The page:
When you get a call from a school administrator arresting you to interview for a teaching job, how do you feel? Happy? Elated? Excited? Nervous? Scared stiff?
You don't need to worry about the interview if you're a well-prepared, mighty candidate. Making ready for a teaching interview is a lot like learning for a test. You can divulge generally asked questions, think about what you'll say beforehand, and go in to do your best. If you put in order beforehand, the interview questions will seem habit and familiar. You'll have answers on the tip of your tongue, ready-to-go.
Below is a list of six generally asked teacher interview questions from my eBook, Guide to Getting the Teaching Job of Your Dreams. How would you sass each question?
1. Tell us about yourself.
This will be the first examine at roughly every interview. Just give a brief background in about three sentences. Tell them what colleges you graduated from, what you're certified to teach, what your teaching & working experiences are, and why you'd love the job.
2. How do you teach to the state standards?
If you interview in the United States, school administrators love to talk about state, local, or national standards! Reassure your interviewer that everything you do ties into standards. Be sure the lesson plans in your portfolio have the state standards typed right on them. When they ask about them, pull out your lesson and show them the close ties between your teaching and the standards.
3. How will you put in order students for standardized assessments?
There are standardized assessments at roughly every grade level. Be sure you know the names of the tests. Talk about your experiences Making ready students. You'll get bonus points if you know and divulge the format of the test because that will prove your familiarity.
4. divulge your discipline philosophy.
You use lots of inevitable reinforcement. You are firm, but you don't yell. You have approved consequences for inappropriate behavior. You have your classroom rules posted clearly on the walls. You set common routines that students follow. You bond to the school's discipline guidelines. Also, emphasize that you intuit discipline problems will be minimal because your lessons are very arresting and arresting to students. Don't tell the interviewer that you "send kids to the principal's office" whenever there is a problem. You should be able to cope most discipline problems on your own. Only students who have committed very serious behavior problems should be sent to the office.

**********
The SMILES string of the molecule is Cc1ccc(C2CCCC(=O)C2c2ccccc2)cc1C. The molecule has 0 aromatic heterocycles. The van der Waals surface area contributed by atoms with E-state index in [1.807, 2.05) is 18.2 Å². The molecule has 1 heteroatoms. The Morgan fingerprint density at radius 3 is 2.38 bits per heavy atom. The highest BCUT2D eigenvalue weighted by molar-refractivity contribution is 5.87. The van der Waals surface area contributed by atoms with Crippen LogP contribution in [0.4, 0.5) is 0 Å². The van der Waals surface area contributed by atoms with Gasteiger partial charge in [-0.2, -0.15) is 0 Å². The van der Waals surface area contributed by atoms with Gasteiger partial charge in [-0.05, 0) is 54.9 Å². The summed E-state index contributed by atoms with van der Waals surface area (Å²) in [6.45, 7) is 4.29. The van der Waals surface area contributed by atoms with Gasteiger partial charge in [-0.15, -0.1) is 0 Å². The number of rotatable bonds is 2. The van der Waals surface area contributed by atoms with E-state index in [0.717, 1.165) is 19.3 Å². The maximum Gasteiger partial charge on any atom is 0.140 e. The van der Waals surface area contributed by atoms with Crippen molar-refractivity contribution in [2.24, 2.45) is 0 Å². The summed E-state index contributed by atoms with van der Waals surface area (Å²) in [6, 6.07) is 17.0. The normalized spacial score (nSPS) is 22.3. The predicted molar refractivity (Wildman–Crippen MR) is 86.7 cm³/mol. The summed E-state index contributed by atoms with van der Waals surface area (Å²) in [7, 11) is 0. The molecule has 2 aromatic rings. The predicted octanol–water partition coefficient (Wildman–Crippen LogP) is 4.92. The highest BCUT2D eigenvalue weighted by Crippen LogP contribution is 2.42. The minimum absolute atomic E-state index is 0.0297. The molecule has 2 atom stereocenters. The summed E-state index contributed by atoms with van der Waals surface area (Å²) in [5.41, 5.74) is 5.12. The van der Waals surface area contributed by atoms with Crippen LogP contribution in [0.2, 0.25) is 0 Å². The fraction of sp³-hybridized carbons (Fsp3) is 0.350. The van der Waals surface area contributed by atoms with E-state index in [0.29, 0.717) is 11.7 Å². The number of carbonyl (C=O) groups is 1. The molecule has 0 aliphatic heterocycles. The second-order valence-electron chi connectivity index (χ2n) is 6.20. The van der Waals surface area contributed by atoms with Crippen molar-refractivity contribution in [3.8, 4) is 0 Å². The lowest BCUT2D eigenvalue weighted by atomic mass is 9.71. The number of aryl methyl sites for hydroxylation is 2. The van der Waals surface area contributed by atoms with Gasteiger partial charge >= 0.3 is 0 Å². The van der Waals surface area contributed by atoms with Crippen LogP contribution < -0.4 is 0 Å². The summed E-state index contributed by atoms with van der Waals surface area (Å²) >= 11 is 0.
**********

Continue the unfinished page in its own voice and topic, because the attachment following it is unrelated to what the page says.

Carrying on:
5. How do you make sure you meet the needs of a trainee with an Iep?
An Iep is an "individualized study plan." Students with special needs will be given an Iep, or a list of things that you must do when teaching the child. An Iep might include anyone from "additional time for testing" to "needs all test questions read aloud" to "needs to use braille textbook." How do you ensure you're meeting the needs of a trainee with an Iep? First, read the Iep carefully. If you have questions, consult a special study teacher, counselor, or other staff member who can help you. Then, you just make sure you corollary the requirements on the Iep word for word. When necessary, you may be asked to attend a meeting in which you can make suggestions for updating the Iep. Your goal, and the goal of the Iep, is to make sure the trainee has anyone he or she needs to be flourishing in your class.
6. How do you divulge with parents?
This examine will come up at roughly every elementary school interview. It's fairly common in the middle school and high school as well. You might have a weekly parent newsletter that you send home each week. For grades 3 and up, you may need students to have an assignment book that has to be signed each night. This way, parents know what assignments are given and when projects are due. When there are discipline problems you call home and talk to parents. It's prominent to have an open-door policy and request parents to share their concerns at any time.
For more teacher interview questions, I request you to download my eBook Getting the Teaching Job of Your Dreams ( http://www.iwantateachingjob.com ). In it you will find 50 common interview questions and answers as well as practical advice for getting the teaching job you want.
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